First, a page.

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Lions Roar : November 2008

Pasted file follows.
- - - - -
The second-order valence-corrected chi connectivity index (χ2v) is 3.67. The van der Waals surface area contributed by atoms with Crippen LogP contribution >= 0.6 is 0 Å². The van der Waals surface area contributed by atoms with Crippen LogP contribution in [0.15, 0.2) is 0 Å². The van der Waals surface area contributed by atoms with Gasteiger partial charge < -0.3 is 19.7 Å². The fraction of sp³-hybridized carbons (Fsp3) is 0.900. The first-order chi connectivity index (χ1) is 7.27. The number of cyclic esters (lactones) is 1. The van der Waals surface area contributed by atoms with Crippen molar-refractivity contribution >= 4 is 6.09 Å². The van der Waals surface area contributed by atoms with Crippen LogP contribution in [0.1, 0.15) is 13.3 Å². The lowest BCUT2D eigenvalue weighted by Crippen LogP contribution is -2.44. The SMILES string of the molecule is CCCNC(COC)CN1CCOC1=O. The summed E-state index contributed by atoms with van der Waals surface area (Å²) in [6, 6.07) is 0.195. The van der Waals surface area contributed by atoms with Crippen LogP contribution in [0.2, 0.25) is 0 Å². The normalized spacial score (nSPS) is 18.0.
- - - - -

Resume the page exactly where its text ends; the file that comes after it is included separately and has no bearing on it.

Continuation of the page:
SHAMBHALA SUN NOVEMBER 2008 33 the ones I am engaged with. Even when I am away from my com- puter—on a bus, perhaps—I am often imagining my characters, being them instead of being myself. So is it possible for me to reconcile being mindful while living with fantasy and fiction? Young children often weave their way between fantasy and real- ity without distinguishing between them. A piece of wood picked up on a walk becomes a sword and suddenly the child is a knight. Then the wood becomes a magic wand and gives him the powers of a magician. To children, a favorite cuddly toy or doll can be as alive as any human being. I remember an interaction between a young child and woman in the street. The child was carrying a toy dog. Woman: What’s your doggie’s name? Child: Lucky. Woman: That’s nice. We have a dog called Lucky, a real dog. Child (slightly bemused): But Lucky is a real dog! Like this child, we adults also carry our fantasies around with us. Ours, though, are locked inside our heads. They are not as vis- ible as a toy. Our stories are powerful, shaping our views of the universe, ourselves, and other people. They can be dangerous too. How often have I worried about how someone will react to something or what someone wants from me? How often are our social interactions fundamentally empty because we are unable to approach each other with truth? Sometimes our fantasies are so negative that they poison the present. It’s understandable to worry while waiting for test results when faced with the real possibility that an illness is serious, but how often do we spend time poring over trivial symptoms on the Internet, convincing ourselves that Through the Looking Glass Literature and legends, fables and falsehoods—novelist ANNE DONOVAN on finding greater clarity though story. WHEN I WAS WEE I spent a lot of time at my aunties’ house, which was almost home away from home. The lower half of their kitchen window was made of bubbled glass, the kind you can’t see through. There was a flaw in the glass and I used to kneel on a chair and put my eye to the hole, pretending to be a spy. I could see only a tiny fragment of the garden: part of a bush, the top of a washing line, a sliver of blue or gray sky. The sting of cold air made my eyes water. Of course back then I had no idea what being mindful was, but to me that pinprick view, and the sharp, almost painful sensation that went with it, is the closest I can come to defining what it is to be in the present moment. It’s a truism that being present and mindful is the natural state of a child. Anyone who has watched children absorbed in play knows how they are so caught up in the moment. What I remem- ber most from my own childhood is putting a worm on a path to observe its slow progress and lying in my parents’ bed during the day when I was sick, watching the pattern of the wallpaper as though it were a moving image. My memory of these small things is more intense than my memory of many seemingly big- ger moments in my life. As adults we tend to lose that precious ability to be intensely in the moment, which is why the practice of mindfulness is crucial to enabling us to live more fully. Being mindful is often defined as paying attention to what is going on now rather than allowing yourself to slip into daydreams, thoughts, and plans. So when standing in a queue in the supermarket, instead of thinking of the next chore you have to do or the film you saw last night, you bring your attention to the person at the checkout and to the sounds and smells all around you. But I know that as a child, in addition to paying attention to the present, I also spent a huge amount of time daydreaming and living in a fantasy world. I was often told off for trying to read a book under the table or under the covers at night or for daydreaming when I should have been listening to something. Now, as a writer, I spend a lot of time in a fantasy world too, imagining people and scenarios other than PAINTINGBYGUSTAVADOLFHENNING.PHOTOBYBILDARCHIVPREUSSISCHERKULTURBESITZ/ARTRESOURCE,NY NOV 18-39.indd 33 NOV 18-39.indd 33 9/1/08 12:18:30 PM 9/1/08 12:18:30 PM